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Year : 2012  |  Volume : 6  |  Issue : 4  |  Page : 436-437

Bradycardia and hypotension during laryngoscopy for intubation in maxillofacial trauma

1 Department of Anaesthesia, Apollo Hospitals, Bilaspur, Chhattisgarh, India
2 Himalayan Institute of Medical Sciences, Dehradun, India

Correspondence Address:
Vinit K Srivastava
Department of Anaesthesia, Apollo Hospitals, Bilaspur, Chhattisgarh
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Source of Support: None, Conflict of Interest: None

DOI: 10.4103/1658-354X.105906

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Date of Web Publication10-Jan-2013

How to cite this article:
Srivastava VK, Agrawal S, Kumar R, Misra PP. Bradycardia and hypotension during laryngoscopy for intubation in maxillofacial trauma. Saudi J Anaesth 2012;6:436-7

How to cite this URL:
Srivastava VK, Agrawal S, Kumar R, Misra PP. Bradycardia and hypotension during laryngoscopy for intubation in maxillofacial trauma. Saudi J Anaesth [serial online] 2012 [cited 2023 Jan 30];6:436-7. Available from:


Airway management in patients with facial trauma is usually challenging. Severe facial trauma often results in unstable tissues which can lead to bleeding, swelling, hematoma formation, and airway occlusion. Such patients may have an associated intracranial or cervical injury. Airway management in such cases is challenging and may be complicated with hemodynamic alterations.

A 54-year-old male patient was brought to our emergency department 6 h after an alleged history of road traffic accident. He was unconscious, irritable, producing inappropriate words but localizing pain response (GCS E2V3M5), heart rate 110/min, blood pressure 100/70 mmHg, respiratory rate 28/min, and oxygen saturation 95-97% on room air. Blood was continuously oozing into the oral cavity causing distress to the patient. Emergency endotracheal intubation was planned in emergency to prevent aspiration of blood and airway compromise.

We preoxygenated the patient with 100% oxygen using the Bains circuit. Due to lack of all the airway management apparatus in emergency and possibility of difficult airway, we administered injection (inj) glycopyrrolate 0.2 mg and propofol 100 mg followed by direct laryngoscopy. As the fracture segment of the mandible was falling down, laryngeal aperture was not visualized. An assistant was then asked to lift up the fractured segment of mandible forward and upward [Figure 1]. As soon as the mandible segments were lifted, there was sudden bradycardia (heart rate 36/min) with hypotension (blood pressure 66/38 mmHg). Laryngoscopy attempt was abandoned and inj. atropine 0.6 mg i.v. was administered. Following atropine administration, heart rate increased to 96/min and blood pressure 110/70 mmHg. After suctioning of oropharynx, we were able to intubate the trachea with 8.0 mm ID cuffed endotracheal tube orally. The patient was then shifted to radiology for necessary scans [Figure 2] and thereafter underwent emergency craniotomy, elevation of depressed fracture, duroplasty, evisceration (right eye), plating of maxilla, mandible, endoscopic cauterization of sphenopalatine artery, and tracheostomy. Intraoperatively the patient was stable.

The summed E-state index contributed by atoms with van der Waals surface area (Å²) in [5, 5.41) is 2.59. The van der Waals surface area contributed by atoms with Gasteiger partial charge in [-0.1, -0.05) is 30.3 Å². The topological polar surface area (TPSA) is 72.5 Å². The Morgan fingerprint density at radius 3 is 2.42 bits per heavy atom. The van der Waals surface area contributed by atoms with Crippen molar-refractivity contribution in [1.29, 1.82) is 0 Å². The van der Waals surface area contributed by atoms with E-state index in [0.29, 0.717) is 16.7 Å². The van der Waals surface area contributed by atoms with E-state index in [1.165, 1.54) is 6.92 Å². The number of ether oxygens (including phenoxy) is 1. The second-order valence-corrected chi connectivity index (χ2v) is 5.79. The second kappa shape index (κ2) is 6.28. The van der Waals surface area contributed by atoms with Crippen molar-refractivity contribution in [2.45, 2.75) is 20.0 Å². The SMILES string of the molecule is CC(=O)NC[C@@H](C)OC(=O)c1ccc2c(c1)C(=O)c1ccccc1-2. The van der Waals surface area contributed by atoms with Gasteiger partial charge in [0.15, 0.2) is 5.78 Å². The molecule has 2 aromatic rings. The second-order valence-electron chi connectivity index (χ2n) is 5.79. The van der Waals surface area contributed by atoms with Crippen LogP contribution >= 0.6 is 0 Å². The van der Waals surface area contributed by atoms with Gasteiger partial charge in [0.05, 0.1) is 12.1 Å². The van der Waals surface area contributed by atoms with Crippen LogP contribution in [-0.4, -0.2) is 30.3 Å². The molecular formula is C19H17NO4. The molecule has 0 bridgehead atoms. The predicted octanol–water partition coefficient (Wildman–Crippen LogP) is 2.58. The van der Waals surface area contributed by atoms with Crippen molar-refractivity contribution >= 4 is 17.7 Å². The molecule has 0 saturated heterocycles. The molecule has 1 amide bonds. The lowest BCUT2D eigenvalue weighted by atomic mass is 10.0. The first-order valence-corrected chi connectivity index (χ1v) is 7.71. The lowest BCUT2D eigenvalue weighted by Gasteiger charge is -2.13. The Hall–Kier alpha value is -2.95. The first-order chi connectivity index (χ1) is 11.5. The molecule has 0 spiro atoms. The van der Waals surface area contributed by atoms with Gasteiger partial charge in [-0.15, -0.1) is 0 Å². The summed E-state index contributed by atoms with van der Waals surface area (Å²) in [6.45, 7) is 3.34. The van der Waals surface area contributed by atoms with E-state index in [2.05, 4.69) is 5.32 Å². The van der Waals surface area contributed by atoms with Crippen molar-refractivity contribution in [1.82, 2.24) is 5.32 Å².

Figure 1: Intubation procedure

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Figure 2: Maxillofacial trauma

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The possible causes of bradycardia and hypotension in our patient are hypoxic vagal stimulation, drugs, and laryngoscopy induced and stimulation of mandibular division of trigeminal nerve during dis-impaction, and lifting of the fractured segment of facial bones. Bradycardia during facial surgery has been described for different operations of the head and neck. [1],[2] One of the causes of bradycardia considered was stimulation of structures innervated by the trigeminal nerve, known as the oculocardiac reflex. The terms trigeminocardiac and trigeminovagal reflex have been proposed to include the additional, nonocular sources of this reflex. [3] As there is no episode of hypoxia, bradycardia and hypotension during first attempt of laryngoscopy and association of the response immediately after lifting up of fractured segments of mandible, trigeminovagal reflex due to stimulation of the mandibular division of the trigeminal nerve may have been the most likely cause. [4],[5]

We conclude that continuous and meticulous monitoring of the ECG and pulse waveform during intubation in maxillofacial trauma is of prime importance because of associated hemodynamic changes and by exercising extra vigilance during intubation, bradycardia, or asystole may be recognized immediately and managed effectively.

  References Top

1.Lang S, Lanigan DT, van der Wal M. Trigeminocardiac reflexes: Maxillary and mandibular variants of the oculocardiac reflex. Can J Anaesth 1991;38:757-60.  Back to cited text no. 1
2.Lübbers HT, Zweifel D, Grätz KW, Kruse A. Classification of potential risk factors for trigeminocardiac reflex in craniomaxillofacial surgery. J Oral Maxillofac Surg 2010;68:1317-21.  Back to cited text no. 2
3.Arasho B, Sandu N, Spiriev T, Prabhakar H, Schaller B. Management of the trigeminocardiac reflex: Facts and own experience. Neurol India 2009;57:375-80.  Back to cited text no. 3
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4.Schaller B. Trigeminocardiac reflex. A clinical phenomenon or a new physiological entity? J Neurol 2004;251:658-65.  Back to cited text no. 4
5.Shearer ES, Wenstone R. Bradycardia during elevation of zygomatic fractures. A variation of the oculocardiac reflex. Anaesthesia 1987;42:1207-8.  Back to cited text no. 5


  [Figure 1], [Figure 2]

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